Do guide dogs know their owners are blind? That’s something we’ve always wondered. It’s amazing to watch service dogs perform complicated tasks — like knowing when to cross a street or picking the right medicine to bring to their owners — but do they understand why they do what they do?
Not much research has been conducted on this topic, but there is one study from February 2008 that was published in the journal Animal Cognition that sought to answer the question of whether dogs whose owners were blind asked for food differently than pet dogs whose owners could see. One common behavior of dogs when asking for food is to look back and forth between their owner and food bowl, as if to say, “Please fill this.” The French researcher who wrote the paper, Florence Gaunet, wanted to know if guide dogs whose owners were blind used the same visual cues to show that they wanted something. If guide dogs still frequently looked to their owners, it would signal that they did not realize their owners were blind.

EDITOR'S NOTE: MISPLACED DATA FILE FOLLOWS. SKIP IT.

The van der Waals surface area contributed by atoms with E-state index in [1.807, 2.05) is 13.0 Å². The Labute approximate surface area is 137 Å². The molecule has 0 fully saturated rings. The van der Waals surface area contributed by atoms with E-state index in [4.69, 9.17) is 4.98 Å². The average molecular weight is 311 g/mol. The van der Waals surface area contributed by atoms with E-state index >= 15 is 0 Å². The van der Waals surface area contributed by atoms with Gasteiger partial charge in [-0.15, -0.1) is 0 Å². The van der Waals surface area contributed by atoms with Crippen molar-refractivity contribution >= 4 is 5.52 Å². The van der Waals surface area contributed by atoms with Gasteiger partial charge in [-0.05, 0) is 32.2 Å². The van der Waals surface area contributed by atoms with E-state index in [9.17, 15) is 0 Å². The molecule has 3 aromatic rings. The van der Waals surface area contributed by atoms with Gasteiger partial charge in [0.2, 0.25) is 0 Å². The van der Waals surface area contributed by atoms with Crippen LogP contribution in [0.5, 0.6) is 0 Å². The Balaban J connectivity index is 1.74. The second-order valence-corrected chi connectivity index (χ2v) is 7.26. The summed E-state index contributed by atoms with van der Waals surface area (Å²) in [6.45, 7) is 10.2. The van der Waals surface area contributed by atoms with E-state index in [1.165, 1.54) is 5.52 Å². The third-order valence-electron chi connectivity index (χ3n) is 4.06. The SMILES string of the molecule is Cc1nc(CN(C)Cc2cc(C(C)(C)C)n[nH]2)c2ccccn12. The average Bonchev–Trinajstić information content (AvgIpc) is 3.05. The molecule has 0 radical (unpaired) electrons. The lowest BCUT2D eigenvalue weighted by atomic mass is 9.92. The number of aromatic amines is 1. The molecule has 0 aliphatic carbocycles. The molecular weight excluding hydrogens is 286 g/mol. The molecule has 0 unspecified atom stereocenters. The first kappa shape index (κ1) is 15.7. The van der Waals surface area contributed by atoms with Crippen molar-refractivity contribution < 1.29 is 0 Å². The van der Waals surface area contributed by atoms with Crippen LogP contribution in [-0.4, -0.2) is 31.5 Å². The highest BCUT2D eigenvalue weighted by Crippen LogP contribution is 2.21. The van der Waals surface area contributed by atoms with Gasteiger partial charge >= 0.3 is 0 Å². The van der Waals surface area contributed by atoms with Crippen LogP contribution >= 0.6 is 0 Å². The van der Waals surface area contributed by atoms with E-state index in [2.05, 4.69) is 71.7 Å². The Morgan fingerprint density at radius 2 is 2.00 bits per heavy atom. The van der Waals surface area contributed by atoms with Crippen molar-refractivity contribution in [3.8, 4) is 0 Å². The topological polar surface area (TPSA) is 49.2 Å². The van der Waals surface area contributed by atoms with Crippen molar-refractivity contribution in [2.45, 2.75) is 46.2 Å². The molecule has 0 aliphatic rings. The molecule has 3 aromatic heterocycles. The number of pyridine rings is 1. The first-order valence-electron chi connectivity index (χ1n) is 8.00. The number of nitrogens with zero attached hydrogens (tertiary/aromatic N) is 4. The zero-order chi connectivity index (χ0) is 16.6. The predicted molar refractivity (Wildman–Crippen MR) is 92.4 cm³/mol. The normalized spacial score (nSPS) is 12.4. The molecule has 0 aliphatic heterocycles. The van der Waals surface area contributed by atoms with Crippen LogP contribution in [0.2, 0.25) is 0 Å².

Gaunet found that guide dogs still alternated gazes between their owners and food, which seems to indicate that these dogs did not understand that their owners were blind. Interestingly, Gaunet noted that guide dogs were more likely to exhibit “sonorous mouth licking,” so it seems like the guide dogs ultimately realized their owners responded better to sounds. Seven of the nine guide dogs noisily licked their mouths compared to only two of the nine pet dogs.
Regardless of the study’s results, one thing’s for sure: Dogs would still absolutely adore their owners even if they realized they were blind. And of course, being blind doesn’t mean the owners love their pets less. In fact, we would argue that the bond between people with disabilities and their guide dogs is perhaps stronger than some people with their pets because owners with special needs sometimes rely on their service animals to keep them alive — and we couldn’t think of a species more willing to help their humans.